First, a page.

Highlights from Optics + Photonics
Innovative photonics technologies reported at SPIE Optics + Photonics 2015
Impressive work in innovative photonics technologies that will change everyday life, enable new cures, and expand our knowledge of the universe was reported in more than 3300 talks at SPIE Optics + Photonics in San Diego in August.
The continuing celebration of the International Year of Light and Light-based Technologies, an awards banquet, and the Optics Outreach Games were also highlights of the annual green photonics event.
Technical reports covered:
- How scientists engineered the landing of the Rosetta orbiter’s probe Philae on Comet 67P and future plans for the mission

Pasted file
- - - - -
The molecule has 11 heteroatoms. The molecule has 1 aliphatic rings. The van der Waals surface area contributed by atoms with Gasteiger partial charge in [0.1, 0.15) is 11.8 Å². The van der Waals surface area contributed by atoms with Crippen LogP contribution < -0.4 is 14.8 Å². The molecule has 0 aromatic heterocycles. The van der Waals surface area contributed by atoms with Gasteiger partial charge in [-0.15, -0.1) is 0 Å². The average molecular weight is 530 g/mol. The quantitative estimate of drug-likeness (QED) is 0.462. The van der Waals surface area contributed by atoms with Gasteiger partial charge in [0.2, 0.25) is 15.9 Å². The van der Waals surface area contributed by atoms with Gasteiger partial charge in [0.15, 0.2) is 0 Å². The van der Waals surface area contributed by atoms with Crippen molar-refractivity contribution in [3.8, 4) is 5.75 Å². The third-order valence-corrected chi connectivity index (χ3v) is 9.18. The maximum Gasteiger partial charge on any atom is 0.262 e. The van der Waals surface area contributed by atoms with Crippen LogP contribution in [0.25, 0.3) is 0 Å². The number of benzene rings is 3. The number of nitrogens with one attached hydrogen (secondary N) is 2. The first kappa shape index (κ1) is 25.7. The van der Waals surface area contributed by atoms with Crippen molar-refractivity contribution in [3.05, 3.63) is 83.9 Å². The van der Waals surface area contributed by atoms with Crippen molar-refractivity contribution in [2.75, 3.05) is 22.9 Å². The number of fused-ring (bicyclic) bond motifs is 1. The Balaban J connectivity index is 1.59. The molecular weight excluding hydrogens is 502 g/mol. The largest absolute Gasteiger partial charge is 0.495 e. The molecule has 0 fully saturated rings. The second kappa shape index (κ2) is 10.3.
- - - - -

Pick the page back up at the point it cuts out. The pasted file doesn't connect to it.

- Laser technology challenges for spaceborne active optical sensing of earth
- Single-atom-thick materials to revolutionize optical computing
- Changes in the optical “toolbox” for designing the next generation of wearable displays
- New technology for the Exo-S mission’s search for exoplanets
- Organic electrodes that improve monitoring and recording of brain function, including during epileptic episodes
- Quality and performance improvements of the hardware, software, and imaging and sensing technologies embedded in mobile phones
- Cadmium telluride and perovskite for solar energy
- Ultrafast and ultraslow imaging techniques, each with transferable potential in medicine, semiconductor R&D, and improving understanding of earthquakes
US Rosetta Project Manager Artur Chmielewski’s opening plenary presentation reviewed NASA’s Rosetta Mission, which last year set down the Philae lander on Comet 67P, more than 400 million kilometers from earth.